Having recently watched yet another programme on The Turin Shroud, I am prompted to wonder what all these experts think they are up to. Why does it matter? This is a length of cloth which may – or may not – have been in actual contact with the body of Christ. Amazing! – But so what?
I have had the same problem in holy places – Canterbury, Bethlehem, Lindisfarne and Lastingham, for example. I stand and wait for the revelation to kick in, but usually nothing happens.
In the Middle Ages, of course, it must have been much easier to experience holy magic. Pilgrims might travel across the country for a glimpse of some blessed shrine. Trading in holy relics was presumably a profitable enterprise. To possess some saintly toe-nail must have been comfort indeed. Where, then, has all the magic gone?
We still have our places of pilgrimage. When I make my way to the British Library to see again the Lindisfarne Gospels it is with more than simple interest. I marvel at the craftsmanship and devotion that went into its making – the work of one man, so they say. Some of these early manuscripts do reveal a sense of the magical: you only have to
look at some of the marginal grotesques to feel a kind of respect for the supernatural.
But holy ‘things’ are different – just bits. Theirs was the power of association: has it now
all drained away? Like The House that Jack Built, how far back can we trace the holiness before it becomes so diluted that it can no longer be felt at all? This is the leaf, That fell
from the tree, That produced the timber, That formed the loom, That wove the cloth, That made the shroud, That lay on the body of Christ.
I don’t want to dismiss these things. It just seems that, these days, our values have changed, which is perhaps a pity, since, I suppose that attempts to forge bridges between heaven and earth is what religion is all about. Superstition may not be nonsense, after all. I suspect that a sneaking taste for lucky charms is more widespread than we think.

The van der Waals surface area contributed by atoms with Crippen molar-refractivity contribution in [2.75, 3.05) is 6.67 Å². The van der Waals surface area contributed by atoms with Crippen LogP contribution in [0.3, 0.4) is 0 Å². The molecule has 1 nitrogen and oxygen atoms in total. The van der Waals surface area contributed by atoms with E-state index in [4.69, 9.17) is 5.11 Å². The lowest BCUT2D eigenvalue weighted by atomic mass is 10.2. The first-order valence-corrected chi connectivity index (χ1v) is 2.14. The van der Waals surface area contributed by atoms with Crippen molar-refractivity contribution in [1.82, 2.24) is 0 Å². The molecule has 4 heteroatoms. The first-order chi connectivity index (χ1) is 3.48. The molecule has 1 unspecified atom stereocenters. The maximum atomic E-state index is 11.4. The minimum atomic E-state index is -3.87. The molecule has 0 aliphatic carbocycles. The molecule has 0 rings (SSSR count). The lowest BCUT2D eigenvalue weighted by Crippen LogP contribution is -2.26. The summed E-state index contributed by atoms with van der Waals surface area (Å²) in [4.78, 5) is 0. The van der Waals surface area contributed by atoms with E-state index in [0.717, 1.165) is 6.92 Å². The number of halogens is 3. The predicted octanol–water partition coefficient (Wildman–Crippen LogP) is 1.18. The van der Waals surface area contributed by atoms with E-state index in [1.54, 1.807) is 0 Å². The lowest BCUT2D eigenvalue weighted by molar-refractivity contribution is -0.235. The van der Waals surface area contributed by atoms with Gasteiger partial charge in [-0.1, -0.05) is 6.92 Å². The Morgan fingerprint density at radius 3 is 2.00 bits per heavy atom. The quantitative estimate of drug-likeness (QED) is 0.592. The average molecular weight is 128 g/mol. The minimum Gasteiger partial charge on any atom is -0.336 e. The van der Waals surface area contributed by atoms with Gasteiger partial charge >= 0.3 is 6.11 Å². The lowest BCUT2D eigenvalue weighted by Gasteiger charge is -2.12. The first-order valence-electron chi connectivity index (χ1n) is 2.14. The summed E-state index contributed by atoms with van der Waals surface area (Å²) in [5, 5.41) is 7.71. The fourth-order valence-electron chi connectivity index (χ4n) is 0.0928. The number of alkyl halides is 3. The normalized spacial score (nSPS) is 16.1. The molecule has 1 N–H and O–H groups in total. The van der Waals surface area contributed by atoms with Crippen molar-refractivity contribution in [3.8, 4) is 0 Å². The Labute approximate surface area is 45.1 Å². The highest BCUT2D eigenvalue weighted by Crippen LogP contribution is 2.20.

Myself, I would love to have St.Cuthbert’s little finger on my key-ring. There is a story, however, that many years after his burial, at his elevation, it was discovered that the body had miraculously survived intact – no decay, and no holy bones on offer.
The Bible, of course, retains its pre-eminence as no ordinary book – still in demand –
Christianity’s greatest treasure – respected by church-goers and others – available in almost every bookshop in the land. Still used, I think, in courts of law. Dare I suggest that this high regard has little to do with the popularity of its reading matter? It is treasured for its holiness.
It may be that holiness can not be made by human hands: it can not be manufactured. Perhaps we now begin to realise that the ‘spiritual’ informs and infuses the ‘natural’:
it doesn’t work the other way round. So if the scientists succeed in uncovering all the secrets of the Turin Shroud, they may also succeed in destroying its magic.
Copyright 2010 G Roland Smith